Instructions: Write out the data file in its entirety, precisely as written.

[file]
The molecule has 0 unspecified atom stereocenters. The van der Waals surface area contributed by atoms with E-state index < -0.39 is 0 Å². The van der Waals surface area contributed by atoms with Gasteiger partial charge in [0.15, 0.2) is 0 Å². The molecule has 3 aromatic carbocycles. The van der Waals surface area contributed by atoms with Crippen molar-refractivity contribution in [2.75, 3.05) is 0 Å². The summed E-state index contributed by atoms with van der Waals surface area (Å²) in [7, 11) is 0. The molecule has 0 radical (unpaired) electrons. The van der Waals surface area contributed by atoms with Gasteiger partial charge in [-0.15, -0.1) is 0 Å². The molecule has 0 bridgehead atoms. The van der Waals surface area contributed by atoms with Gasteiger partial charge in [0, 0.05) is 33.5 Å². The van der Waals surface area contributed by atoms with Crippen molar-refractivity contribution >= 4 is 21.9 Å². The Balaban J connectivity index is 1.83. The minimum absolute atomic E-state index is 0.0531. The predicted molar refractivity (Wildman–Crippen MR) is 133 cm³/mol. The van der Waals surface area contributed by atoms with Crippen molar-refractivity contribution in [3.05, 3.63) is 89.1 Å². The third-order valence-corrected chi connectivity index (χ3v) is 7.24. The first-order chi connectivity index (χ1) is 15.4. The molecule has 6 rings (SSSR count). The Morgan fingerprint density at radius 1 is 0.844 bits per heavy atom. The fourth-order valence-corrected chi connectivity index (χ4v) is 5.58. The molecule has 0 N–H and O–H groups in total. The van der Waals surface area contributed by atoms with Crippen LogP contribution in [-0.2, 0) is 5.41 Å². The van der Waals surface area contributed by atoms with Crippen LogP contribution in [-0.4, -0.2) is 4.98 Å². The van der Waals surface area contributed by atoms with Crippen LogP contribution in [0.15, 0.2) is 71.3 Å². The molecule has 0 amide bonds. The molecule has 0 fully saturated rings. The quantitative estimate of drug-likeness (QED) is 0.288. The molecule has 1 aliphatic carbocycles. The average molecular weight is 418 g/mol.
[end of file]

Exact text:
The molecule has 0 unspecified atom stereocenters. The van der Waals surface area contributed by atoms with E-state index < -0.39 is 0 Å². The van der Waals surface area contributed by atoms with Gasteiger partial charge in [0.15, 0.2) is 0 Å². The molecule has 3 aromatic carbocycles. The van der Waals surface area contributed by atoms with Crippen molar-refractivity contribution in [2.75, 3.05) is 0 Å². The summed E-state index contributed by atoms with van der Waals surface area (Å²) in [7, 11) is 0. The molecule has 0 radical (unpaired) electrons. The van der Waals surface area contributed by atoms with Gasteiger partial charge in [-0.15, -0.1) is 0 Å². The molecule has 0 bridgehead atoms. The van der Waals surface area contributed by atoms with Gasteiger partial charge in [0, 0.05) is 33.5 Å². The van der Waals surface area contributed by atoms with Crippen molar-refractivity contribution >= 4 is 21.9 Å². The Balaban J connectivity index is 1.83. The minimum absolute atomic E-state index is 0.0531. The predicted molar refractivity (Wildman–Crippen MR) is 133 cm³/mol. The van der Waals surface area contributed by atoms with Crippen molar-refractivity contribution in [3.05, 3.63) is 89.1 Å². The third-order valence-corrected chi connectivity index (χ3v) is 7.24. The first-order chi connectivity index (χ1) is 15.4. The molecule has 6 rings (SSSR count). The Morgan fingerprint density at radius 1 is 0.844 bits per heavy atom. The fourth-order valence-corrected chi connectivity index (χ4v) is 5.58. The molecule has 0 N–H and O–H groups in total. The van der Waals surface area contributed by atoms with Crippen LogP contribution in [-0.2, 0) is 5.41 Å². The van der Waals surface area contributed by atoms with Crippen LogP contribution in [-0.4, -0.2) is 4.98 Å². The van der Waals surface area contributed by atoms with Crippen LogP contribution in [0.15, 0.2) is 71.3 Å². The molecule has 0 amide bonds. The molecule has 0 fully saturated rings. The quantitative estimate of drug-likeness (QED) is 0.288. The molecule has 1 aliphatic carbocycles. The average molecular weight is 418 g/mol.